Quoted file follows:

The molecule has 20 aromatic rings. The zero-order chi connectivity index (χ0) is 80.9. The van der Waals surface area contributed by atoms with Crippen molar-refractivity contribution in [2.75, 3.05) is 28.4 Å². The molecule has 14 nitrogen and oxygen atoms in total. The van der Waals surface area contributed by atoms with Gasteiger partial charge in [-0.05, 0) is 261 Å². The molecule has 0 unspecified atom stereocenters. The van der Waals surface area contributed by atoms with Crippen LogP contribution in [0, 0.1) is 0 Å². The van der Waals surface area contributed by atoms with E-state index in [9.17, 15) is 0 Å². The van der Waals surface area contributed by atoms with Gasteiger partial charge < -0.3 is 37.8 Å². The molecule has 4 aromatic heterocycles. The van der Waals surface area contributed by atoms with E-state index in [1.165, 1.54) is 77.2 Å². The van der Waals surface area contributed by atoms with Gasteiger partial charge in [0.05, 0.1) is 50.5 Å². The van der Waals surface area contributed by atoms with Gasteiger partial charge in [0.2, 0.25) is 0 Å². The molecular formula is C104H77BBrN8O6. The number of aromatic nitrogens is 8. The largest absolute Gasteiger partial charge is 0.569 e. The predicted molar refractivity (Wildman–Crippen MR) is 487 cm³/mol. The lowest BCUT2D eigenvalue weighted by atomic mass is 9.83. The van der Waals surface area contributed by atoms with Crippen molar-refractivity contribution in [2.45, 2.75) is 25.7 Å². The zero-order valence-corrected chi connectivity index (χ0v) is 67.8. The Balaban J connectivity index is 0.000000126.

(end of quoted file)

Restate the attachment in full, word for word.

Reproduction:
The molecule has 20 aromatic rings. The zero-order chi connectivity index (χ0) is 80.9. The van der Waals surface area contributed by atoms with Crippen molar-refractivity contribution in [2.75, 3.05) is 28.4 Å². The molecule has 14 nitrogen and oxygen atoms in total. The van der Waals surface area contributed by atoms with Gasteiger partial charge in [-0.05, 0) is 261 Å². The molecule has 0 unspecified atom stereocenters. The van der Waals surface area contributed by atoms with Crippen LogP contribution in [0, 0.1) is 0 Å². The van der Waals surface area contributed by atoms with E-state index in [9.17, 15) is 0 Å². The van der Waals surface area contributed by atoms with Gasteiger partial charge < -0.3 is 37.8 Å². The molecule has 4 aromatic heterocycles. The van der Waals surface area contributed by atoms with E-state index in [1.165, 1.54) is 77.2 Å². The van der Waals surface area contributed by atoms with Gasteiger partial charge in [0.05, 0.1) is 50.5 Å². The van der Waals surface area contributed by atoms with Gasteiger partial charge in [0.2, 0.25) is 0 Å². The molecular formula is C104H77BBrN8O6. The number of aromatic nitrogens is 8. The largest absolute Gasteiger partial charge is 0.569 e. The predicted molar refractivity (Wildman–Crippen MR) is 487 cm³/mol. The lowest BCUT2D eigenvalue weighted by atomic mass is 9.83. The van der Waals surface area contributed by atoms with Crippen molar-refractivity contribution in [2.45, 2.75) is 25.7 Å². The zero-order valence-corrected chi connectivity index (χ0v) is 67.8. The Balaban J connectivity index is 0.000000126.